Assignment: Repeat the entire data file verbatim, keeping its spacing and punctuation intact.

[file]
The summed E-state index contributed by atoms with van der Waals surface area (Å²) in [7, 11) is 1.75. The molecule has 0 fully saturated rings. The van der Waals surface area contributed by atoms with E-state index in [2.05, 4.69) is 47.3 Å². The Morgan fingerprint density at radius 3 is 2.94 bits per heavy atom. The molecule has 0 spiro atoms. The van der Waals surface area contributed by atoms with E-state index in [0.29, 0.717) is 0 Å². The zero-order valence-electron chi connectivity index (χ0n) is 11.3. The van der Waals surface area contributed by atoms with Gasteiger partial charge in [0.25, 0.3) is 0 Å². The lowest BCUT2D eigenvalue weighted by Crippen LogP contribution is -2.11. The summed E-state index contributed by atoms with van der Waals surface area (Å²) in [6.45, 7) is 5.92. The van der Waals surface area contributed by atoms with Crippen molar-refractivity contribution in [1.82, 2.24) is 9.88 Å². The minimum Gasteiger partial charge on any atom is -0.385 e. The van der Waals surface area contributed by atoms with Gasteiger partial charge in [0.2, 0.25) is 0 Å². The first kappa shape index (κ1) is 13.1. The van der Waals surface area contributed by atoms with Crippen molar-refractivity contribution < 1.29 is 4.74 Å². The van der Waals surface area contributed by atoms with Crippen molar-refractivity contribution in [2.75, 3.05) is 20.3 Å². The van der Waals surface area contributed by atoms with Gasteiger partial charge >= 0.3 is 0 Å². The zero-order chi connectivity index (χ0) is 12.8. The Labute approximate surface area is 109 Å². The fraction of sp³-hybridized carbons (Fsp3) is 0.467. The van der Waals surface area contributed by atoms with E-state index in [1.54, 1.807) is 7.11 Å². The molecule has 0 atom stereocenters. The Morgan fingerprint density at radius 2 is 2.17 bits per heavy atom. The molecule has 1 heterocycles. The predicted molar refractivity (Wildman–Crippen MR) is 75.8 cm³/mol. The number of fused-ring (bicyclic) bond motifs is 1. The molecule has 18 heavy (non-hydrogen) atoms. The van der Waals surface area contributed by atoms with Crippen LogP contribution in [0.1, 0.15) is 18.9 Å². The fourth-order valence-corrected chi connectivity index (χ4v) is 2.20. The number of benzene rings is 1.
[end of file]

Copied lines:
The summed E-state index contributed by atoms with van der Waals surface area (Å²) in [7, 11) is 1.75. The molecule has 0 fully saturated rings. The van der Waals surface area contributed by atoms with E-state index in [2.05, 4.69) is 47.3 Å². The Morgan fingerprint density at radius 3 is 2.94 bits per heavy atom. The molecule has 0 spiro atoms. The van der Waals surface area contributed by atoms with E-state index in [0.29, 0.717) is 0 Å². The zero-order valence-electron chi connectivity index (χ0n) is 11.3. The van der Waals surface area contributed by atoms with Gasteiger partial charge in [0.25, 0.3) is 0 Å². The lowest BCUT2D eigenvalue weighted by Crippen LogP contribution is -2.11. The summed E-state index contributed by atoms with van der Waals surface area (Å²) in [6.45, 7) is 5.92. The van der Waals surface area contributed by atoms with Crippen molar-refractivity contribution in [1.82, 2.24) is 9.88 Å². The minimum Gasteiger partial charge on any atom is -0.385 e. The van der Waals surface area contributed by atoms with Gasteiger partial charge in [0.2, 0.25) is 0 Å². The first kappa shape index (κ1) is 13.1. The van der Waals surface area contributed by atoms with Crippen molar-refractivity contribution < 1.29 is 4.74 Å². The van der Waals surface area contributed by atoms with Crippen molar-refractivity contribution in [2.75, 3.05) is 20.3 Å². The van der Waals surface area contributed by atoms with Gasteiger partial charge >= 0.3 is 0 Å². The zero-order chi connectivity index (χ0) is 12.8. The Labute approximate surface area is 109 Å². The fraction of sp³-hybridized carbons (Fsp3) is 0.467. The van der Waals surface area contributed by atoms with E-state index in [1.54, 1.807) is 7.11 Å². The molecule has 0 atom stereocenters. The Morgan fingerprint density at radius 2 is 2.17 bits per heavy atom. The molecule has 1 heterocycles. The predicted molar refractivity (Wildman–Crippen MR) is 75.8 cm³/mol. The number of fused-ring (bicyclic) bond motifs is 1. The molecule has 18 heavy (non-hydrogen) atoms. The van der Waals surface area contributed by atoms with Crippen LogP contribution in [0.1, 0.15) is 18.9 Å². The fourth-order valence-corrected chi connectivity index (χ4v) is 2.20. The number of benzene rings is 1.